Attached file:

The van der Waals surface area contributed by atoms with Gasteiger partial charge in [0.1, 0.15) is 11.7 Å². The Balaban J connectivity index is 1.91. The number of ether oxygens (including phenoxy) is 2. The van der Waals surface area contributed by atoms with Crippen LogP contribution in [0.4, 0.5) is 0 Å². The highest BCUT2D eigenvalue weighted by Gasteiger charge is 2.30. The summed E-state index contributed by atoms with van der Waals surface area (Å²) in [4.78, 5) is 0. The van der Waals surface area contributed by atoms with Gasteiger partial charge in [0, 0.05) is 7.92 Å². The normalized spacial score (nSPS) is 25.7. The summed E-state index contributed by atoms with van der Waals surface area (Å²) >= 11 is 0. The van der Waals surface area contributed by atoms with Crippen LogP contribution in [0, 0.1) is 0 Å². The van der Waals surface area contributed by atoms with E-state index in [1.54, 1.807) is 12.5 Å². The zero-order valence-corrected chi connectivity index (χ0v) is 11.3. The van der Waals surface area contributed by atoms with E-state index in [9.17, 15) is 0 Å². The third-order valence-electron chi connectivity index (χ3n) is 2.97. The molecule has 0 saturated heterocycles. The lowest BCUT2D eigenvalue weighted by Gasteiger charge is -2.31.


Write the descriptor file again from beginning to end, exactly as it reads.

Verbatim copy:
The van der Waals surface area contributed by atoms with Gasteiger partial charge in [0.1, 0.15) is 11.7 Å². The Balaban J connectivity index is 1.91. The number of ether oxygens (including phenoxy) is 2. The van der Waals surface area contributed by atoms with Crippen LogP contribution in [0.4, 0.5) is 0 Å². The highest BCUT2D eigenvalue weighted by Gasteiger charge is 2.30. The summed E-state index contributed by atoms with van der Waals surface area (Å²) in [4.78, 5) is 0. The van der Waals surface area contributed by atoms with Gasteiger partial charge in [0, 0.05) is 7.92 Å². The normalized spacial score (nSPS) is 25.7. The summed E-state index contributed by atoms with van der Waals surface area (Å²) >= 11 is 0. The van der Waals surface area contributed by atoms with Crippen LogP contribution in [0, 0.1) is 0 Å². The van der Waals surface area contributed by atoms with E-state index in [1.54, 1.807) is 12.5 Å². The zero-order valence-corrected chi connectivity index (χ0v) is 11.3. The van der Waals surface area contributed by atoms with E-state index in [9.17, 15) is 0 Å². The third-order valence-electron chi connectivity index (χ3n) is 2.97. The molecule has 0 saturated heterocycles. The lowest BCUT2D eigenvalue weighted by Gasteiger charge is -2.31.